When I wrote The Angels of Autumn it was a purge of sorts. I’d dragged my partner and son with me across the country, leaving behind a plethora of friends and people that had become family in a major metropolitan area to an incredibly small backwoods town. I did this under the delusion of family loyalty. I wanted my son to grow up with cousins, an aunt, an uncle, a grandmother. I’d forgotten they weren’t much of a “family,” not in the true sense of the term. They were glorified strangers, and treated us as such. Their lies, bigotries, and disregard grew exponentially into something quite unforgivable… death itself. I’d also forgotten just what kind of place my “hometown” was, and it wasn’t a healthy place for a gay couple with a child to be… to say the least. Moving there was the mistake of a lifetime. Angels was my own personal exorcism.
Angels had very distinctive themes, not the least of which was bigotry, homophobic bigotry specifically. The reality of what my partner, son, and I faced in that small town became the seething undercurrent of my novel, albeit in a more fantastical way. Because it was such a personal journey writing Angels, a particularly vivid world, so much of myself woven within its characters and the darkness they become entangled in, it is my favorite creation. I knew I wanted to revisit the shadowed world of it, but not in any traditional sense. There were other demons to confront, explore, and purge on the printed page.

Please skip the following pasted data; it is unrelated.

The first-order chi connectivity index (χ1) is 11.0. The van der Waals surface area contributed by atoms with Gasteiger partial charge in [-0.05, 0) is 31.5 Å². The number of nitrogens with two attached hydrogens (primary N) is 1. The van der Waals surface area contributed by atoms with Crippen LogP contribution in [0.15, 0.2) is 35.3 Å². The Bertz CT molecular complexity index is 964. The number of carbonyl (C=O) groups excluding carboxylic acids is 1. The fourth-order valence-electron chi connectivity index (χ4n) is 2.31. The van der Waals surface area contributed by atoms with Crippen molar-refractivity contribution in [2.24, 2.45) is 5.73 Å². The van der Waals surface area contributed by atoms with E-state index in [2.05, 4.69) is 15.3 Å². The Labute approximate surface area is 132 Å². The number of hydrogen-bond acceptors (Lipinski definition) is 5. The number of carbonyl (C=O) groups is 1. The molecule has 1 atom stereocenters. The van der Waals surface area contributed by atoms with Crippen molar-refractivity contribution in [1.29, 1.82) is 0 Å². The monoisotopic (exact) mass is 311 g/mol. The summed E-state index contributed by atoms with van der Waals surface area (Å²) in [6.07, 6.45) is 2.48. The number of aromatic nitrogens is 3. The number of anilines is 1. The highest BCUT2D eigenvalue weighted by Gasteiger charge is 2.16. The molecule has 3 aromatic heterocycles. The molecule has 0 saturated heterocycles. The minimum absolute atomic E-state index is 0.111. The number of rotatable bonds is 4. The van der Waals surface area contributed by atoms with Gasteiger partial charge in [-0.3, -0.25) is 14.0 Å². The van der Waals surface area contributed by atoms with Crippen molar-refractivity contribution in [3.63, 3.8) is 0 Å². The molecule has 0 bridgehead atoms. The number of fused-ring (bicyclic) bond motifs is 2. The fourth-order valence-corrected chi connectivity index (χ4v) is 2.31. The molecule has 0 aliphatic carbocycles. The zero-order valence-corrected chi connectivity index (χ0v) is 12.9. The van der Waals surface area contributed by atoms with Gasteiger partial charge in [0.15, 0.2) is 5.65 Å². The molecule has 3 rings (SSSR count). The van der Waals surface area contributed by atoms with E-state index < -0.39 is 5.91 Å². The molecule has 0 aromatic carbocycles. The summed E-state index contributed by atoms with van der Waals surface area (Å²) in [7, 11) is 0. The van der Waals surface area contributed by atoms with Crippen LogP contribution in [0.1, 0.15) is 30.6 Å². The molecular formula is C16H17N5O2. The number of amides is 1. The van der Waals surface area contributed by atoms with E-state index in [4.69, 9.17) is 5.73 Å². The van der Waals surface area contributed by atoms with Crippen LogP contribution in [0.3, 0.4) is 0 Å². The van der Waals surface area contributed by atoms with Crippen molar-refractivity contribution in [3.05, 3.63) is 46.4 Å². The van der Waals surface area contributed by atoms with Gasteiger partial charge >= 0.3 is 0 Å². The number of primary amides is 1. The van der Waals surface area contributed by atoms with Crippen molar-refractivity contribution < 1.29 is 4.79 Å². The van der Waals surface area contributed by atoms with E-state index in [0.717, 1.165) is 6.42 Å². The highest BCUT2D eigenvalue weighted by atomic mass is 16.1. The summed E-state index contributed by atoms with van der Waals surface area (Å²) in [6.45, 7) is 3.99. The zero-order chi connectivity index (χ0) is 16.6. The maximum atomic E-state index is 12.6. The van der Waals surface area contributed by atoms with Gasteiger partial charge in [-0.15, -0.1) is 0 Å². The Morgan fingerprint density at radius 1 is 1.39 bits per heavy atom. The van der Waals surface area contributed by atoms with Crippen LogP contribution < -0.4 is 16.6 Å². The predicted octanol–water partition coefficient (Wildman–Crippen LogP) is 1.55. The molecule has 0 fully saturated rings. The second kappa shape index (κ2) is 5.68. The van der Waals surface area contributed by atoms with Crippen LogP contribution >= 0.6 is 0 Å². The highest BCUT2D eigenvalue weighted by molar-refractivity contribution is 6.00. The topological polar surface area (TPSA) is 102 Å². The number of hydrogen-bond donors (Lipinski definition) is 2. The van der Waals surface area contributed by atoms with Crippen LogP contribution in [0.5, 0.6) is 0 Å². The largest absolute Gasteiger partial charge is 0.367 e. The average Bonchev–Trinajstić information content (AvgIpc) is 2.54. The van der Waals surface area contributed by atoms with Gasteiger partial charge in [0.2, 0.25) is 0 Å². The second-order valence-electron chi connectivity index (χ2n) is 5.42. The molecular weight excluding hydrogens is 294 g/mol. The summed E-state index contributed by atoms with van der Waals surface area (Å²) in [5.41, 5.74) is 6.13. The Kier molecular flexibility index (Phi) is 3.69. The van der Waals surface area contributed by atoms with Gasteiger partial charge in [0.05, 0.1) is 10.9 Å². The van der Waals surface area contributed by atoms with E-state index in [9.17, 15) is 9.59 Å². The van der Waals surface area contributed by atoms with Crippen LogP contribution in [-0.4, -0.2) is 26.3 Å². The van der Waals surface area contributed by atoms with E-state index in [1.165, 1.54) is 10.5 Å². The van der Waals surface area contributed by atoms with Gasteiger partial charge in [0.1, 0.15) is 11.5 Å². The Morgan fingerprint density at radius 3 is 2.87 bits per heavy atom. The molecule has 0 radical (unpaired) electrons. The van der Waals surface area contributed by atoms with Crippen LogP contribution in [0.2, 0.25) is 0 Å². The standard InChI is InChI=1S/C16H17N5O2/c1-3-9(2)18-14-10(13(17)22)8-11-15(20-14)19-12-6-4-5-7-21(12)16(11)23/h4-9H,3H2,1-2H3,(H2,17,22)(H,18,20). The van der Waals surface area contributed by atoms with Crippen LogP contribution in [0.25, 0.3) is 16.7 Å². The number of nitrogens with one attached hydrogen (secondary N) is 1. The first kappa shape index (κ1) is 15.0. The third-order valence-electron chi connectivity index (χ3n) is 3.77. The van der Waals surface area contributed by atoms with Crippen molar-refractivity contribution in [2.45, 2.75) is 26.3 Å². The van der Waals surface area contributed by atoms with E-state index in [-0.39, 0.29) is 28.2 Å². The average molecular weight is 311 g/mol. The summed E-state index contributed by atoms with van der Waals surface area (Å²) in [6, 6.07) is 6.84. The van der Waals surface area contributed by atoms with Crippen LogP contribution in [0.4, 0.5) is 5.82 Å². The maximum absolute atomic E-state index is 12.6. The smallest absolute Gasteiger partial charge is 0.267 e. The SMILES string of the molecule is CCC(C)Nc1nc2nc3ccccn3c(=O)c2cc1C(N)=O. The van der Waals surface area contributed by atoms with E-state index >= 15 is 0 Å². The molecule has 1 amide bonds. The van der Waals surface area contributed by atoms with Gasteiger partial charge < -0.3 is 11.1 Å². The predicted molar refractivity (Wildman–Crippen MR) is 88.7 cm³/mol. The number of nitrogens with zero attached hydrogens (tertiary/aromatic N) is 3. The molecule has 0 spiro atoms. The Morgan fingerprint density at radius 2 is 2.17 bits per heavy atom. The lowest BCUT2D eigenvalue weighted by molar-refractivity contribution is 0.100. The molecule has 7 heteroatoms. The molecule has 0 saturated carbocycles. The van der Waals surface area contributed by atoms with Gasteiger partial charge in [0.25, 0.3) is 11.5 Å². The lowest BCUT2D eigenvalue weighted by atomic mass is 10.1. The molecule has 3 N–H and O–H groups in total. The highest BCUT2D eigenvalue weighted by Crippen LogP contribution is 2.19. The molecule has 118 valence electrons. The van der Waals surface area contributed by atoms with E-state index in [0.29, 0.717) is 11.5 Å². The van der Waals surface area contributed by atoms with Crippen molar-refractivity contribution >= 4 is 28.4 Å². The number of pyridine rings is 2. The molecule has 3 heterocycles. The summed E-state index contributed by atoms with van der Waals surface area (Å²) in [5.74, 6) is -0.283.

I’m a huge fan of sequels, I prefer them over remakes, but they have an unfortunate tendency to be unnecessary rehashes of the original storyline. I didn’t want to find myself snared in any kind of formulaic trap. I kept the themes of Angels in all their heartbreaking, disquieting glory, it is a horror story rooted in sublime human tragedy after all. As my beautifully broken Kincaid was the star of the first trip to the cursed Wren Township, he would usher in another equally beautiful and equally broken soul into the otherworldly realms of that terrible small backwater county where monsters hide behind human faces.
The sinister antagonist of Cradle is a fiendish mirror to the monsters of Angels, though arguably far more disturbing in its cruel nature. Not an identical twin, but a sibling from the same abyss roused to torment my newest characters, Radley and Scotty. Their journey into the shadowy world of Wren County is as disturbing as Kincaid’s, but not indistinguishable. I explored other themes as well: isolation, child abuse, and neglect, to craft a horror story beyond the envelope of what many might perceive the genre to be neatly tucked into. There’s nothing neat or tidy about Cradle, it’s fearless in its depiction of distressing deterioration inside and out. The Cradle is a kind of Hell on Earth where even the innocent suffer.